We’ve put together this guide of the best places to visit in Scotland so you can plan the perfect itinerary. From the medieval castles to cosmopolitan cities, this list covers all interests to make your Scottish holiday a trip to remember.
With rolling hills, quaint villages, hidden waterfalls, and rugged coastline, there are so many incredible places to visit in Scotland that will make you fall in love.
And the really wonderful thing about Scotland is that most places are very close together, meaning you can see a lot of the country in one visit and you won’t have to drive very far.
We’ve rounded up some of the very best places in Scotland to put on your itinerary and bring you one step closer to planning the perfect trip.
For each place, we’re going to share the best things to do and where to stay, so grab a mug of coffee (or a glass of Scotch) and get your pen and paper ready to create a plan!
Scotland Travel Guide
We’ve also included some helpful resources for planning your trip to Scotland…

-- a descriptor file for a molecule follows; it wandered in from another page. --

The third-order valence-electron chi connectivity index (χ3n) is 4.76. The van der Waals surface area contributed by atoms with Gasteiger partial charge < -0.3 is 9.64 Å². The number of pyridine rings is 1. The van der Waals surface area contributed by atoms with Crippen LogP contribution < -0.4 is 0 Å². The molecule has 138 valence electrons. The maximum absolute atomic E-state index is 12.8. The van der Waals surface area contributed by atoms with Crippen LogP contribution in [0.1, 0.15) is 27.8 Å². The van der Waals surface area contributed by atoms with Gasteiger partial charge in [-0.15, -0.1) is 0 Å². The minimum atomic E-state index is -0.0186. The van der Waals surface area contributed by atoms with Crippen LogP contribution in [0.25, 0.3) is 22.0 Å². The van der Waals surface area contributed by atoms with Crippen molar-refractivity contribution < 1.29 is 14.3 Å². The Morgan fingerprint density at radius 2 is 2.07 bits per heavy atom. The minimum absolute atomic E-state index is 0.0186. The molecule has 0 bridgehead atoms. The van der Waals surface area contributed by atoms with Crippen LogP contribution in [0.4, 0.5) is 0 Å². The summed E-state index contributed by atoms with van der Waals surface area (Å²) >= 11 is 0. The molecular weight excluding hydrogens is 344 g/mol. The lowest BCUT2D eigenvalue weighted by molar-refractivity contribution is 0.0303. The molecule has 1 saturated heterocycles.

Top places to visit in Scotland
If you’re looking for the very best places to visit in Scotland, here are our top recommendations.
- Isle of Skye
- Loch Ness
Keep reading for more detailed information on each of these cities and more ideas for cool places to visit in Scotland.
Trying to decide whether to visit Ireland or Scotland? You’re not alone! We’ve done both, and we have a whole guide where we compare the two and give our personal recommendation on the Scotland vs. Ireland debate.
History, iconic sights and stunning architecture
Scotland’s capital city may be the second largest by population, but there’s no denying that the cultural experience in Edinburgh is second to none. Hundreds of thousands of people flock from all over the world to visit this city for plenty of reasons.
After all, this city inspired J.K. Rowling’s enchanting world in the Harry Potter books! Which isn’t at all surprising when you take in the cobblestone streets, charming small town feel and Gothic and Medieval architecture abound.